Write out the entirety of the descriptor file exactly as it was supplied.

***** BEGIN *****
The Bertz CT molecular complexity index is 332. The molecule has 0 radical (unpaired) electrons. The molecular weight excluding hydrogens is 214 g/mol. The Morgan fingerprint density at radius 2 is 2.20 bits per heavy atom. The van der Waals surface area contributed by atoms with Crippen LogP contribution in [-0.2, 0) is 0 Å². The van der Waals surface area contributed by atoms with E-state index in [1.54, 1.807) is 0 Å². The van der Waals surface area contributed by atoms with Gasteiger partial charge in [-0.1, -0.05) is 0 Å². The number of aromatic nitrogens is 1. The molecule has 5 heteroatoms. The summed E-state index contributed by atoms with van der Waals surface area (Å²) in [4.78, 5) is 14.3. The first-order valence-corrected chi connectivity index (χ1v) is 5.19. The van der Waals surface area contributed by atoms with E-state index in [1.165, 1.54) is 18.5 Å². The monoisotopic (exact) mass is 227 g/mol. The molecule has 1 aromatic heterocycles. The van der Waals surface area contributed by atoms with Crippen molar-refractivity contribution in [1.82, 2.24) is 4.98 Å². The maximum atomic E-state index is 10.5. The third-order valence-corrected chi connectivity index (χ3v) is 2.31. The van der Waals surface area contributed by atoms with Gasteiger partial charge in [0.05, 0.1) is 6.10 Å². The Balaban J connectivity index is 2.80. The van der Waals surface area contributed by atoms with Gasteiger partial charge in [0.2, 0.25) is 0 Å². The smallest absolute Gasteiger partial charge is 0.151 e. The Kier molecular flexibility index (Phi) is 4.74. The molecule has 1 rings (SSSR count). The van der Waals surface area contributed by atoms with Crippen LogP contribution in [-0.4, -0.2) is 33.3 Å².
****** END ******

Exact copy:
The Bertz CT molecular complexity index is 332. The molecule has 0 radical (unpaired) electrons. The molecular weight excluding hydrogens is 214 g/mol. The Morgan fingerprint density at radius 2 is 2.20 bits per heavy atom. The van der Waals surface area contributed by atoms with Crippen LogP contribution in [-0.2, 0) is 0 Å². The van der Waals surface area contributed by atoms with E-state index in [1.54, 1.807) is 0 Å². The van der Waals surface area contributed by atoms with Gasteiger partial charge in [-0.1, -0.05) is 0 Å². The number of aromatic nitrogens is 1. The molecule has 5 heteroatoms. The summed E-state index contributed by atoms with van der Waals surface area (Å²) in [4.78, 5) is 14.3. The first-order valence-corrected chi connectivity index (χ1v) is 5.19. The van der Waals surface area contributed by atoms with E-state index in [1.165, 1.54) is 18.5 Å². The monoisotopic (exact) mass is 227 g/mol. The molecule has 1 aromatic heterocycles. The van der Waals surface area contributed by atoms with Crippen molar-refractivity contribution in [1.82, 2.24) is 4.98 Å². The maximum atomic E-state index is 10.5. The third-order valence-corrected chi connectivity index (χ3v) is 2.31. The van der Waals surface area contributed by atoms with Gasteiger partial charge in [0.05, 0.1) is 6.10 Å². The Balaban J connectivity index is 2.80. The van der Waals surface area contributed by atoms with Gasteiger partial charge in [0.2, 0.25) is 0 Å². The smallest absolute Gasteiger partial charge is 0.151 e. The Kier molecular flexibility index (Phi) is 4.74. The molecule has 1 rings (SSSR count). The van der Waals surface area contributed by atoms with Crippen LogP contribution in [-0.4, -0.2) is 33.3 Å².